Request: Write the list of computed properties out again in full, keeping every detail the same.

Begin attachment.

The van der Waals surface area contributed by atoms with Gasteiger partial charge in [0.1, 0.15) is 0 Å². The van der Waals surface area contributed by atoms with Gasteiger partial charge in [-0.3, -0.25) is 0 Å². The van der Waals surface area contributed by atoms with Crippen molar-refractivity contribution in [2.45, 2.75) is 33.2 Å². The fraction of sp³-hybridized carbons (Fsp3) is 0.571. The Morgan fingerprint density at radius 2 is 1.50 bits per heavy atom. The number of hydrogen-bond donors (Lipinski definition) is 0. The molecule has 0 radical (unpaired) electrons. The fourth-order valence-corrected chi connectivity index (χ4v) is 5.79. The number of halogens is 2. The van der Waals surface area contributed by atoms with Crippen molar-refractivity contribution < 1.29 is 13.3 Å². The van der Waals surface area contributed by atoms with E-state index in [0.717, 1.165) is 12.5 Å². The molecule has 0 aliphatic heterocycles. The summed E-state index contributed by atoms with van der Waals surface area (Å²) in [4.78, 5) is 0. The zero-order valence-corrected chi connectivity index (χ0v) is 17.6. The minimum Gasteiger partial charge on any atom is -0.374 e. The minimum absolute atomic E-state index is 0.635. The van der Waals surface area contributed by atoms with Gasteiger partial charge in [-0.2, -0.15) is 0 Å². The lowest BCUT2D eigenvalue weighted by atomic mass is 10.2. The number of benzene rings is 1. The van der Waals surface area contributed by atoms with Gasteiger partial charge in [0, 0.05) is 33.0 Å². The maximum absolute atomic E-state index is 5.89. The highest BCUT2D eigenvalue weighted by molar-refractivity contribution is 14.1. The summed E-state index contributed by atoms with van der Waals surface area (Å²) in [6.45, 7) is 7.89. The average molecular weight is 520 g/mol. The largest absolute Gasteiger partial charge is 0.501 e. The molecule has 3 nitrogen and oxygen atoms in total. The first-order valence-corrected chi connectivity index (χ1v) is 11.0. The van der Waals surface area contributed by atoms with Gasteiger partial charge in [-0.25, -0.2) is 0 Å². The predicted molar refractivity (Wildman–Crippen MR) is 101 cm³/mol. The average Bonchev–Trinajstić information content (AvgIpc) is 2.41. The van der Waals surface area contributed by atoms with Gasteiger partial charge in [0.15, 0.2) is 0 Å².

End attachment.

The van der Waals surface area contributed by atoms with Gasteiger partial charge in [0.1, 0.15) is 0 Å². The van der Waals surface area contributed by atoms with Gasteiger partial charge in [-0.3, -0.25) is 0 Å². The van der Waals surface area contributed by atoms with Crippen molar-refractivity contribution in [2.45, 2.75) is 33.2 Å². The fraction of sp³-hybridized carbons (Fsp3) is 0.571. The Morgan fingerprint density at radius 2 is 1.50 bits per heavy atom. The number of hydrogen-bond donors (Lipinski definition) is 0. The molecule has 0 radical (unpaired) electrons. The fourth-order valence-corrected chi connectivity index (χ4v) is 5.79. The number of halogens is 2. The van der Waals surface area contributed by atoms with Crippen molar-refractivity contribution < 1.29 is 13.3 Å². The van der Waals surface area contributed by atoms with E-state index in [0.717, 1.165) is 12.5 Å². The molecule has 0 aliphatic heterocycles. The summed E-state index contributed by atoms with van der Waals surface area (Å²) in [4.78, 5) is 0. The zero-order valence-corrected chi connectivity index (χ0v) is 17.6. The minimum Gasteiger partial charge on any atom is -0.374 e. The minimum absolute atomic E-state index is 0.635. The van der Waals surface area contributed by atoms with Gasteiger partial charge in [-0.2, -0.15) is 0 Å². The lowest BCUT2D eigenvalue weighted by atomic mass is 10.2. The number of benzene rings is 1. The van der Waals surface area contributed by atoms with Gasteiger partial charge in [0, 0.05) is 33.0 Å². The maximum absolute atomic E-state index is 5.89. The highest BCUT2D eigenvalue weighted by molar-refractivity contribution is 14.1. The summed E-state index contributed by atoms with van der Waals surface area (Å²) in [6.45, 7) is 7.89. The average molecular weight is 520 g/mol. The largest absolute Gasteiger partial charge is 0.501 e. The molecule has 3 nitrogen and oxygen atoms in total. The first-order valence-corrected chi connectivity index (χ1v) is 11.0. The van der Waals surface area contributed by atoms with Gasteiger partial charge in [-0.25, -0.2) is 0 Å². The predicted molar refractivity (Wildman–Crippen MR) is 101 cm³/mol. The average Bonchev–Trinajstić information content (AvgIpc) is 2.41. The van der Waals surface area contributed by atoms with Gasteiger partial charge in [0.15, 0.2) is 0 Å².